Fats Friday: Fatten Up Your Grill Game

grill-meatWho doesn’t love a backyard barbecue? This time of year, though,, Americans are more concerned with whiteouts than cookouts. Let’s forget about Old Man Winter for a minute—we’ve spent way too much time dealing with him lately. Let’s thaw out our thoughts in preparation for Spring. It’s nearly upon us and you know what that means. That’s right, it’s time to get your grill on.

While we let our minds wander to warmer times, let’s not overlook what we learn each February during American Heart Month. Here are few tips and fun nutrition facts to keep up our heart health while working the grill.

MEAT

Dietary Guidance has long suggested that we limit our consumption of red meat.  Instead, experts recommend that we choose more lean sources of protein. “Lean” meats have no more than 4.5 grams of saturated fat, no more than 10 grams of total fat, and less the 95 mg of cholesterol per 3.5 ounce serving. Recently, the 2015 Dietary Guidelines Advisory Committee (DGAC) discussed  whether red meat can be  “lean.”

FUN FACT: There are 29 cuts of beef that are considered “lean.” Those cuts make up 65% of all beef on the market.

QUICK TIPS:cooking-temperatures-meat

  • Grilling a steak? Choose cuts labeled “choice” or “lean” over “prime.” They’ll have less fat.
  • Making burgers? Choose at least 93/7 ground beef. 7% fat or lower is “lean.”
  • Cooking chicken? Buy skinless chicken or remove the skin yourself.
  • Read your labels: compare levels of saturated fat between cuts and select the one with lower amounts.
  • Cooking Temps: Whether you like it rare or well-done, always remember to check the internal temperature of your meat. Check it while cooking and before serving to ensure it has reached the appropriate temperature shown on the right. 

Meats are often associated with unhealthy fats. However, the majority of fats in meats (pork, chicken and beef) are healthful monounsaturated fats. That’s the kind that may help lower cholesterol and may also improve insulin sensitivity. Some cuts do contain high saturated fat. Just remember that that fat-containing foods contain more than one type of fat. Meats are no different.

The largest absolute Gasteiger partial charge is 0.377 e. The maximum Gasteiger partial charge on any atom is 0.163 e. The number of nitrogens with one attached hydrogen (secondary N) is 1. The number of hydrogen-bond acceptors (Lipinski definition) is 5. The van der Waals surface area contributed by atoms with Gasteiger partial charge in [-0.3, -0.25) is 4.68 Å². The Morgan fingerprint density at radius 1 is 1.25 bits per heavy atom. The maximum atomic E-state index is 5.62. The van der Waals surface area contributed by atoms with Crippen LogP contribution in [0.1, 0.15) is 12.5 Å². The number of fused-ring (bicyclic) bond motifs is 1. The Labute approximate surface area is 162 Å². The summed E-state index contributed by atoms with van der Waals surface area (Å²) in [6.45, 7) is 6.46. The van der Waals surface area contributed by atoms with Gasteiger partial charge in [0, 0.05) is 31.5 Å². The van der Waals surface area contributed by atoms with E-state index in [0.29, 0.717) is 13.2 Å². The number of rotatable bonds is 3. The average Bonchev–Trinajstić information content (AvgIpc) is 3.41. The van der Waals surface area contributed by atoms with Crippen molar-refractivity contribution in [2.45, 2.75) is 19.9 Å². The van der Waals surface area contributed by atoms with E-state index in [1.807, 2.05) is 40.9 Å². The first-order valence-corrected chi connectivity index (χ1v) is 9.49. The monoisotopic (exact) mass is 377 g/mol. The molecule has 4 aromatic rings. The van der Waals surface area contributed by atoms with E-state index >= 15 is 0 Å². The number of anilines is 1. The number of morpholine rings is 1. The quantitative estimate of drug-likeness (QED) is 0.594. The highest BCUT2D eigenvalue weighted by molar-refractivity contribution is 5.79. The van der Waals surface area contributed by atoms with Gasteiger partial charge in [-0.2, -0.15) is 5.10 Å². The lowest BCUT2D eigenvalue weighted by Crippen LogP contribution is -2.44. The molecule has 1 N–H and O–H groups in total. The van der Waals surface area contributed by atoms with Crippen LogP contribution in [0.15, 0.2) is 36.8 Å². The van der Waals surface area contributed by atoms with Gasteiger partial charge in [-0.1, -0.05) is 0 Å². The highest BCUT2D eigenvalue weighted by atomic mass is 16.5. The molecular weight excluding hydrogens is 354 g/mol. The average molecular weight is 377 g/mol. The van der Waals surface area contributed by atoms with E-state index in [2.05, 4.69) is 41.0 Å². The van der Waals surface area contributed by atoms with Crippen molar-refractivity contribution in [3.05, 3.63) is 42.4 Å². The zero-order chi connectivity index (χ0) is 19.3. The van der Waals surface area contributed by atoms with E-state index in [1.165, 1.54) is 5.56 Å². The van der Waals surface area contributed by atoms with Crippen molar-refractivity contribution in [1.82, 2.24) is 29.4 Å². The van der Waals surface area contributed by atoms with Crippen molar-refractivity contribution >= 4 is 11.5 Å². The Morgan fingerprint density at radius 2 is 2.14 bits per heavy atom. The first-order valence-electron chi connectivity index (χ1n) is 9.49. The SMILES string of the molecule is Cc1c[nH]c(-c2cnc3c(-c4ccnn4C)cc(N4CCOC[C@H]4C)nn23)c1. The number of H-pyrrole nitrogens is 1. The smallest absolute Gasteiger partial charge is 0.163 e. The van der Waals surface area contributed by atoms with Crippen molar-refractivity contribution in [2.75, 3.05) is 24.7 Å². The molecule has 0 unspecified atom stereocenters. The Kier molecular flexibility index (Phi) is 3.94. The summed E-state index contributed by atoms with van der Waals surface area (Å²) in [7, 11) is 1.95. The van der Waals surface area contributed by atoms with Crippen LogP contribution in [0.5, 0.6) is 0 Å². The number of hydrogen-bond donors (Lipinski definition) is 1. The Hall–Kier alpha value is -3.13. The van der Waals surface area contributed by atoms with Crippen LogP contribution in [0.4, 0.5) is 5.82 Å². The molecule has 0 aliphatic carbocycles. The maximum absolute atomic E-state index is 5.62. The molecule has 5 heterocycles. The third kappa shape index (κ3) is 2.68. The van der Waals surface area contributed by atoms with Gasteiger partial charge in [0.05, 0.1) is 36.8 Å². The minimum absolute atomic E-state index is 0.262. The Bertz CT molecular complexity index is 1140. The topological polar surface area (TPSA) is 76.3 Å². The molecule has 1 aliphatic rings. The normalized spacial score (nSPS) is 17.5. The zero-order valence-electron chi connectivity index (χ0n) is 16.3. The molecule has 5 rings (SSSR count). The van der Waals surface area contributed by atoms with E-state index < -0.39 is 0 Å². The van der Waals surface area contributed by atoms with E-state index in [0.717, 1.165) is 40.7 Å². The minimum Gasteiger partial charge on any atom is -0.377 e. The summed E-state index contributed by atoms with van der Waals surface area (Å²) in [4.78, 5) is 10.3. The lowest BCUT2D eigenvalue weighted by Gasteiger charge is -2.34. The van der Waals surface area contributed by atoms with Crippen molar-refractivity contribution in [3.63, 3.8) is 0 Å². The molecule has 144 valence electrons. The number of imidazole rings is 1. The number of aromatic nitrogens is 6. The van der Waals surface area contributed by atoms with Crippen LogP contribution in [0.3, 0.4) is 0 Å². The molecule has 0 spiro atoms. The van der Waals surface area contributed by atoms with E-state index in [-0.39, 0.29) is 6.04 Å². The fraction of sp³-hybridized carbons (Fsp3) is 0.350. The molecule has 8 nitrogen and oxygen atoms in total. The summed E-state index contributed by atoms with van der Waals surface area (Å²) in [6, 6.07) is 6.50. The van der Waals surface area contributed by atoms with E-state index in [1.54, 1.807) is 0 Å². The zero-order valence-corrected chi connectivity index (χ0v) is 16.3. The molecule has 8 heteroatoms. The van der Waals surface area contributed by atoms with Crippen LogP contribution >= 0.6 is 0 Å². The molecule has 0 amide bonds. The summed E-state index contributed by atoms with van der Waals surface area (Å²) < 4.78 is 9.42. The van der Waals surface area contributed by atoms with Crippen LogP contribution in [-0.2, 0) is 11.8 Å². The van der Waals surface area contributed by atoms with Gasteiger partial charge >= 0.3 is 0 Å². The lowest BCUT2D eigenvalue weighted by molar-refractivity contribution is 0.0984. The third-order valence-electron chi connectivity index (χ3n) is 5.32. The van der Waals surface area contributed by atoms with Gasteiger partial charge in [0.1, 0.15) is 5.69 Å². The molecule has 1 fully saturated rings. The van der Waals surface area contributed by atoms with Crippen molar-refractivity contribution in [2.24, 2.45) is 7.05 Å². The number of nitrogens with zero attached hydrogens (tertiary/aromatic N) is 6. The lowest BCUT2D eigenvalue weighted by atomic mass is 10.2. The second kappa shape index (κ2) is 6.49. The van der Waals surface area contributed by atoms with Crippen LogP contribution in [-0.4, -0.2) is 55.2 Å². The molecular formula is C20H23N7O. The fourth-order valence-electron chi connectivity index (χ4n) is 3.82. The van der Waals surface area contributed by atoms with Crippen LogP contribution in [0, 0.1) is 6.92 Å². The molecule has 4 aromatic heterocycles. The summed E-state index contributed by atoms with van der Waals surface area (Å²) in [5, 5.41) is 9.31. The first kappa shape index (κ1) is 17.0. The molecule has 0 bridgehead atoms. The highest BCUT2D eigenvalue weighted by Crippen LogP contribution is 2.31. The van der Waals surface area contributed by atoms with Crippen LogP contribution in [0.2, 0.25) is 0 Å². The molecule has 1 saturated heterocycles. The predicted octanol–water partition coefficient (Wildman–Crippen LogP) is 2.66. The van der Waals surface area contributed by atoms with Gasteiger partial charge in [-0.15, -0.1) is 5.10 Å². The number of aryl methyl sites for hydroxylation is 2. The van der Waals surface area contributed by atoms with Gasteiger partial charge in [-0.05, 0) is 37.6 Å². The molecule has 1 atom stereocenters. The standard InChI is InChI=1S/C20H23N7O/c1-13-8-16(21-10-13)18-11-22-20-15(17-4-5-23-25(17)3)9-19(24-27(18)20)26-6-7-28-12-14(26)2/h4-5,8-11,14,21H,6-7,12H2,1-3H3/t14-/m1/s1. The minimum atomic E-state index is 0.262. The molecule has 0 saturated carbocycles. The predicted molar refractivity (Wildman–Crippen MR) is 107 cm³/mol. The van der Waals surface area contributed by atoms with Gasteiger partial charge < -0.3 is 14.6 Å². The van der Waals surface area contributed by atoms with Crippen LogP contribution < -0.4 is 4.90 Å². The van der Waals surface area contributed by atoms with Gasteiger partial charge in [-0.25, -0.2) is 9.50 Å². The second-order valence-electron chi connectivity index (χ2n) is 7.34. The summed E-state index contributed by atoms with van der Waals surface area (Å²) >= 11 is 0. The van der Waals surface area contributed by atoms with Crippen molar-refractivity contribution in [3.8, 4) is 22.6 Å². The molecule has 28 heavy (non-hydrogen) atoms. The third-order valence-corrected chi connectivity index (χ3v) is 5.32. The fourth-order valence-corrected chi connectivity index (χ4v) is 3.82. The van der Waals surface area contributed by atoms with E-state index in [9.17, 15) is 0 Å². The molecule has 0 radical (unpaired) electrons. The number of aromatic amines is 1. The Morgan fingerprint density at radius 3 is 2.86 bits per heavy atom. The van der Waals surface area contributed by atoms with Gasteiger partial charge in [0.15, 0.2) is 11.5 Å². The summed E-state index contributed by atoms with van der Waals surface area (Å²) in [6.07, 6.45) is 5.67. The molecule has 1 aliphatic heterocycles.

DID YOU KNOW? It’s recommended that we consume 5-7 ounces of protein foods per day from a variety of plant and animal sources.

FUN FACT: The Protein Food Group consists of meat like beef, pork, and lamb; poultry; seafood; beans and peas; eggs; processed soy products; nuts; and seeds.

 

SEAFOOD

enjoy-some-fishSeafood doesn’t always come to mind first when you fire up the grill, but perhaps it should. Seafood is generally low in saturated fat. Most seafood varieties are good sources of the health-promoting monounsaturated (MUFA) and polyunsaturated (PUFA) fatty acids. Dietary Guidelines recommend that we eat 8 ounces of seafood per week. Eating this amount of seafood contributes to the proper amount of calories, protein, selenium, vitamin D, and vitamin B-12 for our bodies!

DID YOU KNOW? Cold-water seafood such as salmon, sardines, and Pacific oysters are great food sources of healthful omega-3 PUFAs. They also provide eicosapentaenoic (EPA) and docosahexaenoic (DHA) acids. EPA and DHA are the most beneficial types of fat that we can eat. They help protect our hearts against cardiovascular disease. They also play a key role in brain development and mental health. 

FUN FACT: Fat helps to insulate the fish’s body. PUFAs stay liquid, even at colder temperatures, while saturated fatty acids would solidify and make it hard for fish to swim!

 

BOTTOM LINE

While not everyone has to be a carnivore, meat and seafood can play important role in maintaining good heart health. As with all food groups, portion control is the name of the game. So, as soon as the weather makes its turn for the better, get your grill on and go lean with protein!

 

*contributions from Erica Gavey, UMD Dietetic Intern